Sunday, September 24, 2017

Day In Pictures: Greenland Trip

Greenland adventure with incredible photographers and fellow adventurers. I finally learned to play with Tonal Curves in Lightroom for color correction, and was able to untangle my thoughts around the relationship between focus depth-of-field and focal length (thanks Chris!).

I guess I should stop being surprised at the adventurous nature of the people I meet on these trips. They all live such inspiring lives... always on a quest. Always inspirational.

Captain Siggi. Navigator, guide, storyteller... inspiration. Let him take you on a trip of a lifetime. Grateful to have sat at the dinner table with him telling arctic stories and passing down lore.

Teresa. Fantastic chef, and easily the hardest working woman in the arctic.

Haukur. Jack of all trades.

Chris Burkard ( Dedicated man with a plan. I love being around others who carry undying energy around their passion.

Ryan Hill ( Photographer with unwavering patience while helping others. Another great example of the power of apprenticeships.

Mark Solon. Inspirational eye-opener. Here's to another adventure buddy. Learned a ton of parenting stuff from you this trip; thanks.

Cam Solon. Total blast enjoying the trip alongside youth. Send it kid!

Emma Kahn. Grounding. Confident. Clear.
Giulia Spiller. Alive alive alive! Leads with her heart. Thanks for bringing mine to the fore again. Needed that.
Benjamin Ludigs. Dynamic, intelligent risk taker. Putting everything he has into life. Reminds me of a younger version of myself.

Steven Tonkinson. Always ready to roll. Neat breadth in business and philanthropy.

Ann Peters -

Monday, September 11, 2017

Amazon Alexa And Rewiring My Brain

I took Amazon's Whole Foods bait the other day and bought an Echo and a Dot while buying groceries (yup... weird). Here are my first impressions after about a week's worth of use.

I set Alexa up in a new space that doesn't have much ambient noise; no kiddos, no pets (barking). I'm extremely bearish on using voice computer interaction in real-world/day-to-day environments. I don't think it will ultimately work for two reasons: one, background/ambient/adjacent audio noise pervades the bulk of life, and machines can't filter it out (we're not even close on this front). two, unlike all intrusive technology to-date, audio/voice is intrusive and active enough, that socially and culturally, I think the behavioral shifts required for mass adoption are too abrasive. If you and I are hanging out having a conversation, it's one thing for me to pull out a screen and mess with it, passively paying attention to what you're saying, and quite another for me to full-stop pause our interaction with a visual or verbal cue, engage a computer (another entity really), then re-engage with you. It's awful... you can try it today with Siri.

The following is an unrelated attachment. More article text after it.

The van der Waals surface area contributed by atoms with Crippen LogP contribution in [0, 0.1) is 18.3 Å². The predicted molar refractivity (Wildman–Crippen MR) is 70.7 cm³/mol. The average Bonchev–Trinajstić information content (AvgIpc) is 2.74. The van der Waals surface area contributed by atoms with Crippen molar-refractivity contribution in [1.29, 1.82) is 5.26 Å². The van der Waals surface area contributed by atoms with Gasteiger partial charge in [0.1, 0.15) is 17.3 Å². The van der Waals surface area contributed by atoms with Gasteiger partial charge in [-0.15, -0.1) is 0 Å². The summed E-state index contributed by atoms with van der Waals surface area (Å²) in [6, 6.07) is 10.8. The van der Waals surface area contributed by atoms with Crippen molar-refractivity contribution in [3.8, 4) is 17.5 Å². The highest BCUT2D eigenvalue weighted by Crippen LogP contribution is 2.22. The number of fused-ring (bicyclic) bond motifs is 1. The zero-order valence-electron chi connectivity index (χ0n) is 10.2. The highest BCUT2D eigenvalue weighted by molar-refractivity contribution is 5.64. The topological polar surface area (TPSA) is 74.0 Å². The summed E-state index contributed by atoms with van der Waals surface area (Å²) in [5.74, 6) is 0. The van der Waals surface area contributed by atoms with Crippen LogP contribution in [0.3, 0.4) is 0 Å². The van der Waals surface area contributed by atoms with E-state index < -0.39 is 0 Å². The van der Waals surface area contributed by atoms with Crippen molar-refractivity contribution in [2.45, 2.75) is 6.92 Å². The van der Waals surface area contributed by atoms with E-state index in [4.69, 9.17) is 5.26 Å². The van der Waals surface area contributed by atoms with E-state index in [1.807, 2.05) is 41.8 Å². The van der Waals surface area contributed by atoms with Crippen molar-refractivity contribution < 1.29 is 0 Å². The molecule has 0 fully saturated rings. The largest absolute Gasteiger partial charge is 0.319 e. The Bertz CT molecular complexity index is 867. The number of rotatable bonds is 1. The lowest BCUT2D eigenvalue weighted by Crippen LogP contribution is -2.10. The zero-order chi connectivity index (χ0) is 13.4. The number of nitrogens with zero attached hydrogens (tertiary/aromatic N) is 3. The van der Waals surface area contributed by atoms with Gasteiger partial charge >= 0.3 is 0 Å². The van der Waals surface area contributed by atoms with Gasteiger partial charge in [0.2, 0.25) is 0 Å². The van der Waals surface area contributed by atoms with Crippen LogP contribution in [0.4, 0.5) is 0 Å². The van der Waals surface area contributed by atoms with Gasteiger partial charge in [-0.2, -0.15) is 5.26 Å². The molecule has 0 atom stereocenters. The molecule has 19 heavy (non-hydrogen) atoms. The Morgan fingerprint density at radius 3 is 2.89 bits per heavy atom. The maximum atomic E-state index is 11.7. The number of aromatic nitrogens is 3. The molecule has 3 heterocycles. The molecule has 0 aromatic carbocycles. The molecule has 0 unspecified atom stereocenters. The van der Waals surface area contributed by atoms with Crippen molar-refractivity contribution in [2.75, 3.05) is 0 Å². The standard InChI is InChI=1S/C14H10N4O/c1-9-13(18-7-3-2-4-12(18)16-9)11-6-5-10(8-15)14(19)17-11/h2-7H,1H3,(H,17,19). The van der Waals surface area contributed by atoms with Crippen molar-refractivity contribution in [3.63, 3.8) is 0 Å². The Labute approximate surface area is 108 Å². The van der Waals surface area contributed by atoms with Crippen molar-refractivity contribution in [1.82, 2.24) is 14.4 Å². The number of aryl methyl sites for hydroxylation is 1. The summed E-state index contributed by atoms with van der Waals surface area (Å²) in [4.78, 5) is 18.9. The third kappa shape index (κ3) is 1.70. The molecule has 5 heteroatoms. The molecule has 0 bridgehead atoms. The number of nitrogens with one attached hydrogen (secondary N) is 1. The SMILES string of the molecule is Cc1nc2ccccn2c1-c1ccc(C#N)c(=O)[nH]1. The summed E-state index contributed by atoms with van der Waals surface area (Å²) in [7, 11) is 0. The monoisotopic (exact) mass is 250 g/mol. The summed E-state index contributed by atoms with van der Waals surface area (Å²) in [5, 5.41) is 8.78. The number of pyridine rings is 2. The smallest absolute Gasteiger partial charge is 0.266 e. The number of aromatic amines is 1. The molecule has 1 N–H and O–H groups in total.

That's another post though. Onto Alexa.

I went with Alexa over Google Home because the number of Alexa integrations dwarfs Google's, and I'm all about integrations. Voice recognition feels as good as Google's though.

Getting things setup was really simple, and I appreciated the delayed software update approach. Of course there's a s/w update (there always is w/ IoT devices), but there's nothing worse than being forced into one immediately upon setting something up for the first time. Nice touch Amazon... I hope all devices move to this delayed-initial-update approach.

The way you add capabilities/integrations to Alexa is done by adding what they call Skills. Just think "extensions" or "integrations."

One of the Skills I added required inputting an API token over voice. That was interesting. Imagine verbally telling a computer "A56D8F2298OG9234SHE." The instructions suggested I used the NATO Phonetic Alphabet, so I went and learned that, and then "input" my token. It took a few tries, but I got it in there. This particular Skill required some other settings configuration, so I went on to say things like "SET UNITS Imperial." Configuring software using voice is just wild.

I added my car manufacturer's Skill, and I can interact with my car via Alexa now. This has been useful actually. Instead of firing up the iOS app for my car, I can just say things like "Alexa, ask to lock my car" and "Alexa, ask to start climate control." etc.

Home automation stuff is fun too. "Alexa, lock the front door." "Alexa, turn on the kettle." "Alexa, turn on the Phonograph." (those first two Skills made possible by Wink, and the latter by Logitech Harmony).

I am weary of pulling out my mobile device to do all of my home automation stuff. In general I'm just sick of screens and remotes, so starting to do things via voice is a welcome reprieve. This brings me to the more interesting part of this post.

My Brain
The degree to which my brain has been wired for visual/reading input, and kinesthetic (keyboard/touch-screen) output is more significant than I realized, and pushing myself to use voice has provided the contrast to really perceive it.

With Voice, there is no multitasking; everything is serial. There are no other open tabs to use as background/reference as you do your task. With Voice, you have to have all the information in your head, before engaging. So much of our online/computerized world today allows us to simply copy/paste (metaphorically speaking) our way through life.

Alexa is causing me to use memory in ways I haven't had to in a long time. It also caused me to learn the NATO Phonetic Alphabet so I could better speak to the computer.

Curious to see where this all goes.

Thursday, August 17, 2017

The Three Mobile Notification Tiers

Mobile device notifications have probably become the primary UI I use to engage with my mobile device. I'm constantly amazed at how poorly mobile app developers implement them. Here's an awesome post by Stan Otrovskiy (iOS engineer at AMEX) that gets into how to do the right thing when a user actually selects a notification; great read.

I wanted to get some high-level thoughts down on paper around the three notification constructs nearly all mobile OSes support. Use them wisely.